Built for a sea captain in the 1850s, this historic home in Cohasset, Massachusetts, has a humble footprint and salt-worn air by design. That’s exactly what charmed its new owners, a couple who hunted to host easygoing dinner parties and, ultimately, start a family within its storied walls. The only catch? They’d need a little more room.
Designer Corey Damen Jenkins came on board to carefully expand the three-bedroom cottage into a family home, while also paying homage to the coastal setting without going full-on nautical. The kitchen and bathroom needed considerable updating, but the foyer, speakeasy and garden room were kept in their original shape and condition. The team was also able to retain much of the original millwork, including the front hall staircase and crown molding, baseboards and trim throughout. From there, Jenkins sought to strike a balance between the wife’s gravitation toward old-world furnishings and the husband’s preference for a more contemporary look and feel. “Both styles can work, and [using] them together is why they’ll work forever,” Jenkins says. “If you bring in modernity with antiquity, it cancels out the time stamp.”
A flocked, ocelot-print wallpaper from Ralph Lauren—paired with a burled wood dining table and heirloom Chippendale chairs reupholstered in yellow fabric—injects funky elegance into the dining room. “We wanted that space to feel like a jewel box,” Jenkins explains. It’s the room in the house least bathed in natural light, so he leaned into that moodiness with deep, dark paints for the woodwork and brick fireplace.
Jenkins also paid special attention to an often-underutilized aspect of a room, the ceiling, saying, “We all need to remember: Always look up!” Fabulous light fixtures, fabric coverings, and salvaged beams added character and texture overhead. A safe distance from spilled drinks, dirty paws, and small sticky fingers, they’re a more enduring investment than furniture when there are dogs and small children a foot. By the time the renovation was wrapped, Jenkins’s clients had both.
“I think this project shows what can happen when designers and homeowners partner on a bold direction and there’s trust,” Jenkins says, reflecting. It’s a rare outcome, “either because the designer is too scared to lean into something that’s unusual, or the clients hold them back from expressing that. Here, thanks to a particularly diplomatic designer, a spirit of collaboration prevails: The home truly reflects its past and the people building a life there together.
A five-inch band of Lee Jofa trim runs along the baseboards and stairway, adding contrast and pattern. Sconces: Visual Comfort & Co. Stair runners: Stark.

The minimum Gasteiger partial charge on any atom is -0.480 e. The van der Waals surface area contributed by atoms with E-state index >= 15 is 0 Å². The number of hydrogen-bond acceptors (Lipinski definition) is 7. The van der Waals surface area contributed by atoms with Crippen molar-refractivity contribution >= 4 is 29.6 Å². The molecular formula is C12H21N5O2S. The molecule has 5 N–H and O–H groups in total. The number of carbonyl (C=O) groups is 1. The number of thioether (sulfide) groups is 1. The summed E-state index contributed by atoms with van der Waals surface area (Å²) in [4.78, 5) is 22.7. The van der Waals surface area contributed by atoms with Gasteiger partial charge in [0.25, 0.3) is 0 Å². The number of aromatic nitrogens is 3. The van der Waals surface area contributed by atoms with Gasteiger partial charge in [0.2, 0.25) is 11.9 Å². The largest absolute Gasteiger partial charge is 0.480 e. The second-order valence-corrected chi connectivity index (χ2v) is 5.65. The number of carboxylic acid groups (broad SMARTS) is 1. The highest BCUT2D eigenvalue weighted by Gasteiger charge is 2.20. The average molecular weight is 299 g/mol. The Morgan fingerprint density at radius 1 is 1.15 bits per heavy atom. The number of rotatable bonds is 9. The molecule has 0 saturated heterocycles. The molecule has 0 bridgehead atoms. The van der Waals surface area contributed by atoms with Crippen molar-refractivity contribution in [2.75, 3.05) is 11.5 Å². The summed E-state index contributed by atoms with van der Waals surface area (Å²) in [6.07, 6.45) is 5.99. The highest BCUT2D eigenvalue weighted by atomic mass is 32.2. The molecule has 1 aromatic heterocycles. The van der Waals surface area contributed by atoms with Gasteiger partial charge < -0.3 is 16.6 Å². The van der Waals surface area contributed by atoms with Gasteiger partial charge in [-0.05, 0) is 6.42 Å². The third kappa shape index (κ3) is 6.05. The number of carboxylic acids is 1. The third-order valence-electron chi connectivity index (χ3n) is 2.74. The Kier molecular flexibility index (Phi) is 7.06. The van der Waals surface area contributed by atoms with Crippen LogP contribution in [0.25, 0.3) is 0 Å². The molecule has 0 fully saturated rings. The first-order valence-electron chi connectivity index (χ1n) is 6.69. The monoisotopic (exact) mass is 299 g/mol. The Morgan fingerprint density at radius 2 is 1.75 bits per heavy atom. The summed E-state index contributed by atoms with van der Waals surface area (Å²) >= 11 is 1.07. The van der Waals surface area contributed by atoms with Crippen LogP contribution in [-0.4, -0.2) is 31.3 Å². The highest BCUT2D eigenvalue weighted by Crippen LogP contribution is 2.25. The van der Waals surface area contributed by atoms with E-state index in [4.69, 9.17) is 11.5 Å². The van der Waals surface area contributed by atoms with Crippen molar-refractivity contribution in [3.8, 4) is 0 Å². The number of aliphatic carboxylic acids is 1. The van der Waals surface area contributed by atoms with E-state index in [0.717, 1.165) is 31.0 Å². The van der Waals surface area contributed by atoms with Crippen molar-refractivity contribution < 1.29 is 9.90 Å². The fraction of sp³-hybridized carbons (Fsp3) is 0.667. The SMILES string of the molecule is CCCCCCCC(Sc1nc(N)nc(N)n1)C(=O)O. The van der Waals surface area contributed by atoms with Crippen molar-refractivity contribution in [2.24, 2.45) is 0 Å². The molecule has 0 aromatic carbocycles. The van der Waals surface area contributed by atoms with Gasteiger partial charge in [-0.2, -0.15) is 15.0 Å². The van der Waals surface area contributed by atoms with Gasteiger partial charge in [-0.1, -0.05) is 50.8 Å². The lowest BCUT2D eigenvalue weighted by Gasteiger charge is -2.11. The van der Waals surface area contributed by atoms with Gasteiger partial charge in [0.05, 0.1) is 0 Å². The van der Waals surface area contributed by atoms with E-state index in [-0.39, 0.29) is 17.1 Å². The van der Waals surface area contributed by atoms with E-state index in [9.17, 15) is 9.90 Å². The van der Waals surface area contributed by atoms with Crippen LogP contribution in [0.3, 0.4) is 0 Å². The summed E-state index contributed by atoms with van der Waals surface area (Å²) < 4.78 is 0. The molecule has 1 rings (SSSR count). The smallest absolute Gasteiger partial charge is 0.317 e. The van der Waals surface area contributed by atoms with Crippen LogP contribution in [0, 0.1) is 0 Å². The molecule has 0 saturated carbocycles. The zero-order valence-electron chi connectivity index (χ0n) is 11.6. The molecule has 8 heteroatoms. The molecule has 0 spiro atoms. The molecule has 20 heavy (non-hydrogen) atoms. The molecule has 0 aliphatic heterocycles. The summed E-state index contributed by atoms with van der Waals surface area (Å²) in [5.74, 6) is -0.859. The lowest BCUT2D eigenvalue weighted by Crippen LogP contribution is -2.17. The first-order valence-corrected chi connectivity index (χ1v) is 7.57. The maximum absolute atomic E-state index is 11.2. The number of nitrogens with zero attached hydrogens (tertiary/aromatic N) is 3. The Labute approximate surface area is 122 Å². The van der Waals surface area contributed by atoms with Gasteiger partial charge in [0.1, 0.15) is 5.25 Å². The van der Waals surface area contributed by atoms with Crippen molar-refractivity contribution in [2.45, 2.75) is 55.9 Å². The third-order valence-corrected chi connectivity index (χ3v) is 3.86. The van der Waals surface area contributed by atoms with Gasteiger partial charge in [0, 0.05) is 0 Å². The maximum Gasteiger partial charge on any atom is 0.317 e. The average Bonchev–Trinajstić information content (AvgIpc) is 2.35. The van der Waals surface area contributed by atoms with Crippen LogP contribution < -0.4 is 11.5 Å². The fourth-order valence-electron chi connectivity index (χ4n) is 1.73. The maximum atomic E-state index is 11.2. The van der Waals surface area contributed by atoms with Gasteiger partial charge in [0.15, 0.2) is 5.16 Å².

A transported Iksel wall murals plays into the seafaring history of this Massachusetts home—and inspired the name of the room. Chandeliers: Visual Comfort & Co. Floor lamps: Currey & Company. Sofa: custom. Coffee tables: CB2. Leather chairs: vintage.
This centrally located space combines a sunny seating area and pedestal table from Serena & Lily. Chairs: antique. Sconces: Visual Comfort & Co. rugs: Stark. Murals: ixel. Table lamps: Visual Comfort & Co. Mirrors: antique, circa 1890s. Chairs: vintage.
Antique bells that belonged to the client’s father crop up in every room.
Designed for relaxing, this intimate space “is like a gift-wrapped box,” Jenkins says. Nailhead trim punctures the ceiling wall covering. Ceiling wallcovering: Mulberry Home. Trims: Fabricut. Sofa: vintage, in custom upholstery. Coffee tables: CB2. Drapery and hardware: Kravet. Paint: Hale Navy, Benjamin Moore.
A vintage rug ties bold accents, like custom brass stools, to the historic architecture. Fabric shades: Ralph Lauren. Backsplashes: Ann Sacks. Countertops: Absolute Granite. cabinet paint: Garlic Clove, PPG Paints.
“When rooms don’t get a lot of light, I lean into that—it feels more dramatic and purposeful,” Jenkins says.
wallcovering: Ralph Lauren. Tables: Jonathan Adler. Chandeliers: Visual Comfort & Co. Clock: vintage. Chair fabric: Metaphores. Paint: Essex Green (millwork) and Black Beauty (fireplace), both Benjamin Moore.
An antique secretary provides a landing zone for keys and mail. Pendants: Visual Comfort & Co. Paint: Georgian Green, Benjamin Moore. rugs: antique. Chairs: vintage.
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Elizabeth Kiefer is a features editor at Cosmopolitan, where she focuses on enterprise stories, narrative reporting, and cultural coverage for the magazine’s print and digital platforms.